Museums that protect and present fine arts heritage of
older periods are often faced with audiences that do not see connections
between the collections and the modern world. Among the most demanding visitors
are teenagers, most of whom either do not have an opinion on the museums or the
opinion is negative.
The HearMe project's main goal was to break away from
this disconnect and to bring youth and museums closer together. HearMe, in
essence, is a new methodology of working with teenagers in museums. Its main
product is the HearMe workshop, a set of tools that can be adapted to different
museum environments and collections and specific cultural and social dynamics.
It incorporates several approaches, including a derivation of LEGO® Serious Play®
Open Source, open art dialogue, gamification and design thinking.
The project was supported by Creative Europe Culture
sub-programme and connected four partners from Slovenia, Austria, Serbia and
Spain. Three museums, National Gallery of Slovenia, Ljubljana,
Kunsthistorisches Museum, Vienna, Gallery of Matica srpska, Novi Sad, and
institute for social entrepreneurship ISES, A Coruña, spent 17 months
developing and testing an interactive methodology that connected youth and
As many as 8942 primary and secondary school children,
630 teachers, 150 students, 119 culture experts, 169 schools and 41 cultural
institutions from 8 countries participated in more than 665 workshops.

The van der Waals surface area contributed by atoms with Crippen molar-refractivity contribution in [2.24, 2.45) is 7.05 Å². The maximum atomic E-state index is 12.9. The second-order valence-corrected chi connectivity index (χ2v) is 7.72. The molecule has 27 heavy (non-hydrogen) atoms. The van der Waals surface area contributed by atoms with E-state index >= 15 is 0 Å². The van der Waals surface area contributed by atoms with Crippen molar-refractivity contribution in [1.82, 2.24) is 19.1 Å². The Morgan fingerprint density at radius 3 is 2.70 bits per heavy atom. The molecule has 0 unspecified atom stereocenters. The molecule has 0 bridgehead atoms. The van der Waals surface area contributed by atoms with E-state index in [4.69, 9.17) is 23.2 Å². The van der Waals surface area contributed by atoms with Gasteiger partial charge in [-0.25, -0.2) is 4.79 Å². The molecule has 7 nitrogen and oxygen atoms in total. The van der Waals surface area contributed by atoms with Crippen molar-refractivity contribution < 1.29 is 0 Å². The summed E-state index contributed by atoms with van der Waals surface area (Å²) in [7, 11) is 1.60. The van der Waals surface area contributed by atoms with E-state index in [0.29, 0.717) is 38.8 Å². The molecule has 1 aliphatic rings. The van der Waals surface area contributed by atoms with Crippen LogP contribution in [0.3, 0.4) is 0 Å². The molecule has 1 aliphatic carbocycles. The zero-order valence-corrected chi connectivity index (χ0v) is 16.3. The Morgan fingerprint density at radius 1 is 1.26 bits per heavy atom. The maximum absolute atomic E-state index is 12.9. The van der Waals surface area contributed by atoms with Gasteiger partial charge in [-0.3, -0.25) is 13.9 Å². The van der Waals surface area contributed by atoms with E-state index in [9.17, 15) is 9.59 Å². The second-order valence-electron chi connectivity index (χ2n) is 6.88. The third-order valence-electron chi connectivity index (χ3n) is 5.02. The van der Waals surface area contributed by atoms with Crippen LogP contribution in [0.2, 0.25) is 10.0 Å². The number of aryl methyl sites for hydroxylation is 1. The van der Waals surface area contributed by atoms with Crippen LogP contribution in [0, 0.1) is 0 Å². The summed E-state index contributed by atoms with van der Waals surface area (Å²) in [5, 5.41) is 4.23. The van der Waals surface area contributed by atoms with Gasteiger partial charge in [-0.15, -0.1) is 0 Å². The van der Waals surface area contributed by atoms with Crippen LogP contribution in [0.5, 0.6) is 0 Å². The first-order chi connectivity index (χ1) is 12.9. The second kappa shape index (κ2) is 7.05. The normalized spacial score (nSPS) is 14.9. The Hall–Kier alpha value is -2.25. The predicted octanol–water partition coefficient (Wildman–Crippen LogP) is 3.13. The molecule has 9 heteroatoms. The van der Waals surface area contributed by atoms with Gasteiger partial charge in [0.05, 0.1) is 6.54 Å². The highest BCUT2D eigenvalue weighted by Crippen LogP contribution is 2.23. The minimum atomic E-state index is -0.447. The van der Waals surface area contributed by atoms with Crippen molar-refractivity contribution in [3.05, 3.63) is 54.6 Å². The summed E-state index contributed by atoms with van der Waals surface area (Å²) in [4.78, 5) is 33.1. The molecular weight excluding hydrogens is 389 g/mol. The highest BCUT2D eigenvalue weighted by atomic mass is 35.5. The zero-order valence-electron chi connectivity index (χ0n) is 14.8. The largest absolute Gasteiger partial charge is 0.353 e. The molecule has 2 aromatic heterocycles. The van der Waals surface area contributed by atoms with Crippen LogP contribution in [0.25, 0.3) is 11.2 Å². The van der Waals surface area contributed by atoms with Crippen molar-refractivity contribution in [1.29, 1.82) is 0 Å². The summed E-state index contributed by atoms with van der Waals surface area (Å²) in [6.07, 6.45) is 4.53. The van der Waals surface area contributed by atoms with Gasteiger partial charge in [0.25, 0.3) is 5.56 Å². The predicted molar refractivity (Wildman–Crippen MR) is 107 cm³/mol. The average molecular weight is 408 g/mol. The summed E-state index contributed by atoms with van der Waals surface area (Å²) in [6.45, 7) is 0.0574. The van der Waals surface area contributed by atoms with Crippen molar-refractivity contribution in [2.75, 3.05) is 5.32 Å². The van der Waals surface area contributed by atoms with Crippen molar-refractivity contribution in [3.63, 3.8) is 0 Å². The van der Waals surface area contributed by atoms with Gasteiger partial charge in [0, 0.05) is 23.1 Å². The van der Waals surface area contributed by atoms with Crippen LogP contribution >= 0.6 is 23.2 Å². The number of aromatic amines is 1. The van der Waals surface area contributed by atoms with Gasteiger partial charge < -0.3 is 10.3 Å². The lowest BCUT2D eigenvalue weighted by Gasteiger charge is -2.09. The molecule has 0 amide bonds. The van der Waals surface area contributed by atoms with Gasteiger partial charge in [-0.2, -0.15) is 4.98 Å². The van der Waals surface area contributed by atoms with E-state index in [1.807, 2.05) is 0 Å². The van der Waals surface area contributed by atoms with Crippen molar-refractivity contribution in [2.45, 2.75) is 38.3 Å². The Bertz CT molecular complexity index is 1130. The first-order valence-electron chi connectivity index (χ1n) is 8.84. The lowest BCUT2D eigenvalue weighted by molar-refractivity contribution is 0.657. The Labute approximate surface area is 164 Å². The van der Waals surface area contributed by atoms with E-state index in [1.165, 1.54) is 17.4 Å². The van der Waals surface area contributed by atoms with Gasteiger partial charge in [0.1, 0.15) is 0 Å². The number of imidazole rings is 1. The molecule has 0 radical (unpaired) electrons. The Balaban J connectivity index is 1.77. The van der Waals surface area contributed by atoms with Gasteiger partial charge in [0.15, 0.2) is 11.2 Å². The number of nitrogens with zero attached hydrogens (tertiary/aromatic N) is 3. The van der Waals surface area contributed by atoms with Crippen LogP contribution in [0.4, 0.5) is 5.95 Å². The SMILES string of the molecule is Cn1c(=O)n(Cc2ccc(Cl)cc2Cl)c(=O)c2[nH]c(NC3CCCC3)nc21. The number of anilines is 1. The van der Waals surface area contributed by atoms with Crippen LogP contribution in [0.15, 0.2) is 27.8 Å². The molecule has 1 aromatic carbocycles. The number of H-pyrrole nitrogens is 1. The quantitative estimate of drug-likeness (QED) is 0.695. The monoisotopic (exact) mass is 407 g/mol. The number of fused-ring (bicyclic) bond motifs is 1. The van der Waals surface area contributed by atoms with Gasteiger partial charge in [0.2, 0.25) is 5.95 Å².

Together, 23 programme leaders (we called them mentors) spent c. 2000 hours in
youth workshops and up to 80 hours in mentor training (developing the
programmes in Ljubljana, transfer of experience and final conference in
In the National Gallery of Slovenia, one part of the
workshop dealt with the permanent exhibition of Zoran Mušič. Throughout the workshop, the participants’ subjective
thoughts were faced with opinions and experience of others. The participants
had to connect themselves with works of art by an artist they did not know.
They also saw their thought experiment in a historical context. Together with
other participants, they recreated a web of emotions and practical suggestions
that can help us when dealing with trauma.
The exhibition of Zoran Mušič is the most emotionally complex
part of the Gallery’s permanent collection. Teenagers, who mostly do not know
the artist and see the 20th century as distant, were not only able
to draw parallels between themselves and the artist, but also experience the
timeless ideas of Mušič’s work: art as a form of memory, visible consequences
of unseen violence, and, crucially, the coexistence of beauty and pain.